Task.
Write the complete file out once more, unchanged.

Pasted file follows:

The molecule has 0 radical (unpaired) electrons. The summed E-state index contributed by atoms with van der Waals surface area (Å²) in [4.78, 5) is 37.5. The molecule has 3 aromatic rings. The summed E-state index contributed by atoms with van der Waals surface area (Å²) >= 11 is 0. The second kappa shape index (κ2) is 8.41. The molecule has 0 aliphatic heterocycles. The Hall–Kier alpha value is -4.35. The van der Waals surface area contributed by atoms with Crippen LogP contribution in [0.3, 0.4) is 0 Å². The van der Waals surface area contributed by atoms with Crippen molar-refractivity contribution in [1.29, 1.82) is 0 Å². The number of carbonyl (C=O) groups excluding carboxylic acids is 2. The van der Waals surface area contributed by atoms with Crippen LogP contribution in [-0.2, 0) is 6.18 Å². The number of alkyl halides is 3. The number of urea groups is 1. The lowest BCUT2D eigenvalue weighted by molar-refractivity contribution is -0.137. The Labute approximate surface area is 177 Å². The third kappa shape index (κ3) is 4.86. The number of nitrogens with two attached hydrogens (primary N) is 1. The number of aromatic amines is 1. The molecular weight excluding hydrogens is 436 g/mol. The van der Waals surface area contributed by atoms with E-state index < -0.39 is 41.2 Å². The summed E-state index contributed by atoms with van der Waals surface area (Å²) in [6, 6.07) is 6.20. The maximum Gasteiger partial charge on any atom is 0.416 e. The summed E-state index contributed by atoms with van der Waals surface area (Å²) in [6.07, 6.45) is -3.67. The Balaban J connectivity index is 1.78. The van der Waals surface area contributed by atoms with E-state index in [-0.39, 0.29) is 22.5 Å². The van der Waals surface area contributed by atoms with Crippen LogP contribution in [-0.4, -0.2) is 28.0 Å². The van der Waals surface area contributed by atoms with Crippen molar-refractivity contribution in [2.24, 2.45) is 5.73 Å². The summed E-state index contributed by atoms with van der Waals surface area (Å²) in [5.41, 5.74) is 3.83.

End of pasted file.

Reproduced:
The molecule has 0 radical (unpaired) electrons. The summed E-state index contributed by atoms with van der Waals surface area (Å²) in [4.78, 5) is 37.5. The molecule has 3 aromatic rings. The summed E-state index contributed by atoms with van der Waals surface area (Å²) >= 11 is 0. The second kappa shape index (κ2) is 8.41. The molecule has 0 aliphatic heterocycles. The Hall–Kier alpha value is -4.35. The van der Waals surface area contributed by atoms with Crippen LogP contribution in [0.3, 0.4) is 0 Å². The van der Waals surface area contributed by atoms with Crippen molar-refractivity contribution in [1.29, 1.82) is 0 Å². The number of carbonyl (C=O) groups excluding carboxylic acids is 2. The van der Waals surface area contributed by atoms with Crippen LogP contribution in [-0.2, 0) is 6.18 Å². The number of alkyl halides is 3. The number of urea groups is 1. The lowest BCUT2D eigenvalue weighted by molar-refractivity contribution is -0.137. The Labute approximate surface area is 177 Å². The third kappa shape index (κ3) is 4.86. The number of nitrogens with two attached hydrogens (primary N) is 1. The number of aromatic amines is 1. The molecular weight excluding hydrogens is 436 g/mol. The van der Waals surface area contributed by atoms with E-state index < -0.39 is 41.2 Å². The summed E-state index contributed by atoms with van der Waals surface area (Å²) in [6, 6.07) is 6.20. The maximum Gasteiger partial charge on any atom is 0.416 e. The summed E-state index contributed by atoms with van der Waals surface area (Å²) in [6.07, 6.45) is -3.67. The Balaban J connectivity index is 1.78. The van der Waals surface area contributed by atoms with E-state index in [-0.39, 0.29) is 22.5 Å². The van der Waals surface area contributed by atoms with Crippen LogP contribution in [-0.4, -0.2) is 28.0 Å². The van der Waals surface area contributed by atoms with Crippen molar-refractivity contribution in [2.24, 2.45) is 5.73 Å². The summed E-state index contributed by atoms with van der Waals surface area (Å²) in [5.41, 5.74) is 3.83.